By Chip Brownlee
Alabama Political Reporter
MONTGOMERY — For the first time in Alabama’s history, women are at the helm of two of the State’s Branches of Government.
On Wednesday, Gov. Kay Ivey appointed Associate Justice Lyn Stuart to lead Alabama’s judicial system as Supreme Court Chief Justice. Stuart, only the second woman to become chief justice in the state, had been serving as Acting Chief Justice since Chief Justice Roy Moore’s suspension in May 2016.
“To ensure a continuity of leadership and a smooth transition that keeps the ship of state steady, I have appointed Justice Lyn Stuart as Chief Justice of the Alabama Supreme Court,” Ivey said. “Chief Justice Stuart has served with honor and integrity on the high court for more than 16 years. I look forward to working with her as she now leads the judicial branch of State government.”
Ivey appointed Stuart to the post after Moore resigned his position Wednesday afternoon. Moore, who was found guilty in September of violating judicial ethics, plans to run in the special election later this year for the US Senate seat formerly held by US Attorney General Jeff Sessions.
Stuart, the first female Republican Chief Justice, will serve out the rest of Moore’s term, which is set to expire in January 2019. She has said she will seek re-election to the post in the 2018 statewide General Election.
The new Chief Justice already has some competition for next year’s election. Association Justice Tom Parker, a longtime Moore ally who called his removal unlawful, announced Wednesday that he will seek the Republican party’s nomination for Chief Justice.
“Alabama is a conservative state,” Parker said. “We revere the constitution and the rule of law. And I believe our courts are the battleground for our God-given rights as free people.”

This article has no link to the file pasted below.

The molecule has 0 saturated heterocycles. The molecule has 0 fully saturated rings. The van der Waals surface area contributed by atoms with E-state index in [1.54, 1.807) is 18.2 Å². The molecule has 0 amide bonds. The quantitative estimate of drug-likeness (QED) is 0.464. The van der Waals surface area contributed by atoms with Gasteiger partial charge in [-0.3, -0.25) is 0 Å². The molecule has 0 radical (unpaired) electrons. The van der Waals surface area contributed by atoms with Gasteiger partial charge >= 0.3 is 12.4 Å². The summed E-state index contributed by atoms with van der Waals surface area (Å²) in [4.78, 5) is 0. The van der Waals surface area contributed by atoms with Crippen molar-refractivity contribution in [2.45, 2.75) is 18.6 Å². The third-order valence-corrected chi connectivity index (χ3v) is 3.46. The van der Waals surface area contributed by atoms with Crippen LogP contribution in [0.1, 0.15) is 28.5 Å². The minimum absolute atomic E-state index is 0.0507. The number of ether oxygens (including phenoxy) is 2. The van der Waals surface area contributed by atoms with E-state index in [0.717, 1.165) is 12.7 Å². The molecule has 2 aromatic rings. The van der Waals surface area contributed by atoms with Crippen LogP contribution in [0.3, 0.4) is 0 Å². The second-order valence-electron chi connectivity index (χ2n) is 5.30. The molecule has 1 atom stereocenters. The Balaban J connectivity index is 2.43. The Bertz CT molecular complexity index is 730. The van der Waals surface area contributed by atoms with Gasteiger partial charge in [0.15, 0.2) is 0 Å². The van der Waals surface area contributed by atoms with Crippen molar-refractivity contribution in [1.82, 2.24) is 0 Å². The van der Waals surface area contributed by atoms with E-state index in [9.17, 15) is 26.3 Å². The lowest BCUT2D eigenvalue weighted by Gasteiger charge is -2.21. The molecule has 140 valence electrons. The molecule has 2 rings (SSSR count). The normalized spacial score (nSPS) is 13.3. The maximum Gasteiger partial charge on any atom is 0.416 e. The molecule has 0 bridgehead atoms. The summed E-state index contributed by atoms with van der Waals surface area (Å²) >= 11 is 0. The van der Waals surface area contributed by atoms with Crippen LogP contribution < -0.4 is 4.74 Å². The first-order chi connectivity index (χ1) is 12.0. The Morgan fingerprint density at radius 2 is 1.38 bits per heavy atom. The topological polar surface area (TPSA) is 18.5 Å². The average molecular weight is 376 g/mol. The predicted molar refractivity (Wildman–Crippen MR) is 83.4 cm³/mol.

Ivey has yet to announce who she will appoint as an associate justice to fill the empty seat on the nine-member court.
Stuart received her law degree from the University of Alabama Law School in 1980 and began her judicial career as a district judge in 1988. She was first elected to the Alabama Supreme Court in 2000.
A Special Supreme Court empaneled to hear Moore’s appeal of the 2016 ethics ruling upheld his permanent suspension, which was set to last until his term expired in 2019. The suspension effectively ended his judicial career, leaving him as Chief Justice in title only. He was removed from the court, lost his office, his employees and his power.
The Court of the Judiciary — the nine-member panel that reviews ethics complaints against the State’s judges — suspended Moore on Sept. 30, 2016, for issuing an administrative order regarding same-sex marriage, which the Court ruled was a violation of the Alabama Canons of Judicial Ethics.
The Judicial Inquiry Commission, which acted as a prosecutor in the case, said Moore’s administrative order, issued on Jan. 6, 2016, directed the probate judges to defy the US Supreme Court’s 2015 ruling in Obergefell v. Hodges, which effectively legalized same-sex marriage in all 50 states.
At the time, he said probate judges had a “ministerial duty” to not issue same-sex marriage licenses because of previous Alabama Supreme Court rulings and Alabama’s traditional marriage amendments.
Moore, who has been an avid opponent of same-sex marriage throughout his judicial career, now plans to run against US Sen. Luther Strange, whom Bentley appointed to Sessions’ seat in February.
In his campaign announcement Wednesday, Moore said the Federal government — a familiar opponent for him — needs to get back to a strict interpretation of the US Constitution.
“You know before we can make America great again, we have got to make America good again,” Moore said. “The foundations of the fabric of our country are being shaken tremendously. Our families are being crippled by divorce and abortion. Our sacred institution of marriage has being destroyed by the Supreme Court.”
This isn’t the first time Moore lost his job on the Alabama Supreme Court. The same judicial panel removed him from his post in 2003 after he refused to comply with a Federal court order directing him to remove a two-ton Ten Commandments monument from the State’s Judicial building. Moore, who was elected to the court again in 2012, never finished either of his terms of Chief Justice.